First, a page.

Atlantic City casino agency struggles with staff shortages
Salary freeze. Hiring freeze. Budget freeze.
Atlantic City’s gaming slump has not only punished the casinos, but also the state agency that regulates the USD 4.5 billion industry.
The Casino Control Commission has been forced into doing more with less amid the economic crisis that has hurt gaming operators and their vendors.
Its operating budget has flatlined at USD 29.1 million. A virtual hiring freeze, combined with a cost-cutting, early-retirement program for state government workers in recent years, has reduced the number of commission employees to 295 compared with 350 in 2002. Now a possible pay freeze is in the offing as the state struggles with a budget crunch.
Linda M. Kassekert, commission chair, acknowledged the challenges of trying to oversee such a large industry with a shrinking work force. Commission employees are taking on additional responsibilities as more and more of their colleagues retire but are not replaced. However, Kassekert maintained the regulatory process has not been sacrificed.
„We are at a point where we are OK,“ she said. „I don’t think we have seen a compromise of the regulatory functions.“
The commission lost 14 employees last year to retirement. The staff shortages have become so critical that the commission had to get special permission from the state Treasury Department to keep assistant general counsel Dennis Kell for another year after he originally requested early retirement.
In a rare exception to the hiring freeze, the commission was allowed to add two staff attorneys last year to lessen the workload.
„Every single hire gets scrutinized to an incredible degree before any approval is given,“ commission spokesman Daniel Heneghan said.
The recession has caused developers to postpone three major casino projects, but the commission has been busy with myriad other regulatory functions. At the top of the list is the saga involving Tropicana Casino and Resort’s sale. The troubled casino was stripped of its license in December 2007, but efforts to sell it in a bankruptcy auction have been drawn out by a series of legal and financial impediments made worse by the economic downturn.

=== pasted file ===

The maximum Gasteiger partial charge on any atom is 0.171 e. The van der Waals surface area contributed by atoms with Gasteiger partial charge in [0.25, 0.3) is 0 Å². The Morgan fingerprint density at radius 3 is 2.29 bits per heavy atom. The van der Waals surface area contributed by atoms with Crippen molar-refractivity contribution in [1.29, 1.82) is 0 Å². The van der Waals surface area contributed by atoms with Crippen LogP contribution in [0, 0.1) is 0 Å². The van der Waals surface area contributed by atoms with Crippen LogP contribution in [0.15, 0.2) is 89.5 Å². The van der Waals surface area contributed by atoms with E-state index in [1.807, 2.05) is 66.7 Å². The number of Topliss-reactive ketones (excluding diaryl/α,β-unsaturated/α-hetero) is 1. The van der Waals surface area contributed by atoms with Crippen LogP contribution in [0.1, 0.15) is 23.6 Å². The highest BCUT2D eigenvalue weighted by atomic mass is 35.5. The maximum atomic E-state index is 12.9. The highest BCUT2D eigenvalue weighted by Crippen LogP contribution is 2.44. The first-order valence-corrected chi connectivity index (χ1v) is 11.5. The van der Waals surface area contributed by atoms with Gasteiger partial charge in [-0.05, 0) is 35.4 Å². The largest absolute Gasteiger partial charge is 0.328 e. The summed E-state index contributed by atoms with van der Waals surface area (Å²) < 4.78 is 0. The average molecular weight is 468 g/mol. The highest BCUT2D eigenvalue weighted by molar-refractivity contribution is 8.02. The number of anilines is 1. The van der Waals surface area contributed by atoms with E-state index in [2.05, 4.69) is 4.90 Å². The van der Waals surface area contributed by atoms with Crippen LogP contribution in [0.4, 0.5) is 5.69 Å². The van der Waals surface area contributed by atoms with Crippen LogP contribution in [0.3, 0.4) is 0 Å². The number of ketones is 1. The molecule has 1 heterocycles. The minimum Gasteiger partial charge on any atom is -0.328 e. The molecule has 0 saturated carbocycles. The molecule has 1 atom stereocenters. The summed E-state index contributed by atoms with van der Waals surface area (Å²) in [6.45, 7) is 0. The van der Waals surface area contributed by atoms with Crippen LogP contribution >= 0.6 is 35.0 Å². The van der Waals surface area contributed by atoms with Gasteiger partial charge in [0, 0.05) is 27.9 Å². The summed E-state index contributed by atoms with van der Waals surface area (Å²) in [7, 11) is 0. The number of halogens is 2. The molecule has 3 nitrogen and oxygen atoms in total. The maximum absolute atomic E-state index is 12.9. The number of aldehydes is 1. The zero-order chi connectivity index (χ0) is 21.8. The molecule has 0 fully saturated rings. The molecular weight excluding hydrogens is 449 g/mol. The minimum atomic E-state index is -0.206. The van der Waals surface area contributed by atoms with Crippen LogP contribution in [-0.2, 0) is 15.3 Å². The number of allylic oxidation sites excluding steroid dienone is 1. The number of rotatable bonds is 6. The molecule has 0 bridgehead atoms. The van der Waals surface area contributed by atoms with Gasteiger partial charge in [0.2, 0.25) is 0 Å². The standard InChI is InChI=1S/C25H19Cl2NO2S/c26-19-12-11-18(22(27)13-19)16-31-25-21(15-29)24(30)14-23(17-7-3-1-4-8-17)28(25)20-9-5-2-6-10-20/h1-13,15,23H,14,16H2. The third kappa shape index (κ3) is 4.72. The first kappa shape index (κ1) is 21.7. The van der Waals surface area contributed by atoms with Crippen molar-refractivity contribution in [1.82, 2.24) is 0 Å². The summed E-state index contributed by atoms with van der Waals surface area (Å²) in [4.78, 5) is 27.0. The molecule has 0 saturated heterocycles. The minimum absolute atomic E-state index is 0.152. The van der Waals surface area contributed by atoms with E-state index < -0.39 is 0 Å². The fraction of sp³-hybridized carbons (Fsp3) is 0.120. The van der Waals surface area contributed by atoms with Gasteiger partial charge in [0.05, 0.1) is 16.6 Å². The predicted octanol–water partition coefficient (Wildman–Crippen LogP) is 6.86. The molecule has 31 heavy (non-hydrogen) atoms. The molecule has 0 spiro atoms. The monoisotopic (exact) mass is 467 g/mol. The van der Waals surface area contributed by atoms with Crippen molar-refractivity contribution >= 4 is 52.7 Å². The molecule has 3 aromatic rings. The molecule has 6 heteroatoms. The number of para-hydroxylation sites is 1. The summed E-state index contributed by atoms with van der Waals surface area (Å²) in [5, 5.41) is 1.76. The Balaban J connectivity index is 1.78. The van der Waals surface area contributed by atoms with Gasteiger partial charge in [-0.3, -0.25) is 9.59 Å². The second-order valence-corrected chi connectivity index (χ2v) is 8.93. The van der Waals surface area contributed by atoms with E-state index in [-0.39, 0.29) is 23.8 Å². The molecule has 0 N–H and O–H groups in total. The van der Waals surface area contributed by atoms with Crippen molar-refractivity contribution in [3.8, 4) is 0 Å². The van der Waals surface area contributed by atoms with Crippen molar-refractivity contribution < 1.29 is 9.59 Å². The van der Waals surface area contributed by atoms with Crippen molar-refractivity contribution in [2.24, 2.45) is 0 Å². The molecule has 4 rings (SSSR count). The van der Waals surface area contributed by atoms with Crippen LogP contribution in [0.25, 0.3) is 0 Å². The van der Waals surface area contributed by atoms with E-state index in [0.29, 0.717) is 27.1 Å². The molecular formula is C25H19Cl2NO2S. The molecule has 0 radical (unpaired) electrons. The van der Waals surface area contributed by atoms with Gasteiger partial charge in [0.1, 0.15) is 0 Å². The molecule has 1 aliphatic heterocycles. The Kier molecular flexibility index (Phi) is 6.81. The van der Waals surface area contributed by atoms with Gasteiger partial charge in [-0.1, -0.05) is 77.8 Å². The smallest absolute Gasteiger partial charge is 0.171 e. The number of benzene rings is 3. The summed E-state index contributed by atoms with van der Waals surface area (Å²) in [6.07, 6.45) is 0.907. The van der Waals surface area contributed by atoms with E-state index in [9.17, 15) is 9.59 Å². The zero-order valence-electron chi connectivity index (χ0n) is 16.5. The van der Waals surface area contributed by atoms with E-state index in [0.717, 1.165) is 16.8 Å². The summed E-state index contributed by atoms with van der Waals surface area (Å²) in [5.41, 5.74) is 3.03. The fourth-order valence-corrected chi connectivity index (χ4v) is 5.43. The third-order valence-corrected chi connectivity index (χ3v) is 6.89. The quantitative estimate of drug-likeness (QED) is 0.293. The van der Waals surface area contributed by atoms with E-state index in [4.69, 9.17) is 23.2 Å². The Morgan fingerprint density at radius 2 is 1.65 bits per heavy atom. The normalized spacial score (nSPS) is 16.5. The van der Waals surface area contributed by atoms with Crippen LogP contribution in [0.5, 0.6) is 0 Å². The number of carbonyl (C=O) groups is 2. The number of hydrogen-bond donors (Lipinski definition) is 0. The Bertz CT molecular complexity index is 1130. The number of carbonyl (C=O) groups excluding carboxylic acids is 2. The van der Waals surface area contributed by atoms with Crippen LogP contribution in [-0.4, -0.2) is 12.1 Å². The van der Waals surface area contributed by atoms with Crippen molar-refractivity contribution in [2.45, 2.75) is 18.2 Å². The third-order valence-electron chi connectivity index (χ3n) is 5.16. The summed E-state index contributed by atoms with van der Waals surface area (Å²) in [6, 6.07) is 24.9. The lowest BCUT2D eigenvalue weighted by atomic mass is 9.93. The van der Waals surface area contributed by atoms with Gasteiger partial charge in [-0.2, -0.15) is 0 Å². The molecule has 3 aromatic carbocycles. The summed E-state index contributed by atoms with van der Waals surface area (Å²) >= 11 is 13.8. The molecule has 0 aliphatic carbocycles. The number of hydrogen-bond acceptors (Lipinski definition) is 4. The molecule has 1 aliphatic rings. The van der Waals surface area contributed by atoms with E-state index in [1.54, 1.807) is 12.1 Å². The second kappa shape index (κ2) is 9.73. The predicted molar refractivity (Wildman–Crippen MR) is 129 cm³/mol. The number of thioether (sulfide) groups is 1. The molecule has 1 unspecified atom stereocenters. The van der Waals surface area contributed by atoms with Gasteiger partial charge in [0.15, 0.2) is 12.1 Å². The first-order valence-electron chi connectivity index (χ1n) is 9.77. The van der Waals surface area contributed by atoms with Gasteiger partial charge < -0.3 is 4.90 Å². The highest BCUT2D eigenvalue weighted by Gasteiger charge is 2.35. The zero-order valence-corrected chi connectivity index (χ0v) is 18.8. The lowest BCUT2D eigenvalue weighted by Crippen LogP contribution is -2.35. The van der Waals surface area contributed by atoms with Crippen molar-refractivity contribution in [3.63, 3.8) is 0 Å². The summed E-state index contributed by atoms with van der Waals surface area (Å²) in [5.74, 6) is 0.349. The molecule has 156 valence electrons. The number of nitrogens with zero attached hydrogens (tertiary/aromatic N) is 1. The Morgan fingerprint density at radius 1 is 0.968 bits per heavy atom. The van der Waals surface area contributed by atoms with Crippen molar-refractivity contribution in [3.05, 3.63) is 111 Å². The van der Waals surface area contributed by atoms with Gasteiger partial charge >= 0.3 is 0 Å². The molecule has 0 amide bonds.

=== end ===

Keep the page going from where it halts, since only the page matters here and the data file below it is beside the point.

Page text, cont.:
„I have learned more about bankruptcy law than I ever thought I would,“ Kassekert said of the exasperating experience of trying to sell the Tropicana.
The lousy economy has generated even more work for the commission because some of the struggling casinos have proposed complex financial restructurings that must be reviewed and approved.
„It’s no secret that a number of casinos out there are facing financial difficulties,“ Kassekert said.
The commission’s regular duties continue without any letup. Along with help from the New Jersey Division of Gaming Enforcement, it oversees state gaming regulations, investigates casino licensees and their vendors and operates a test laboratory for new slot machines before they are allowed for public use.
Kassekert said the commission eventually will have to increase its staff to handle the licensing of new casinos that are expected in years ahead, once the economy recovers.
„As we move forward with new casinos coming online, I will have to go to the governor and ask for more inspectors, more accountants and more attorneys,“ she said.
In addition to the state hiring freeze, Gov. Jon S. Corzine has delayed naming a replacement for Commissioner Ralph G. Frulio, whose retirement last summer has left the commission’s board with only four members.
Commissioner Michael A. Fedorko’s term will expire in August, possibly creating another vacancy unless the governor quickly appoints his successor or Fedorko agrees to stay on as a holdover for as long as 120 days, as allowed by law.
Kassekert said the commissioners‘ duties include serving as hearing officers in disputed cases, a time-consuming process. With Frulio gone, the remaining commissioners have had to take up the slack.
„Having one less commissioner does increase that workload,“ Kassekert said.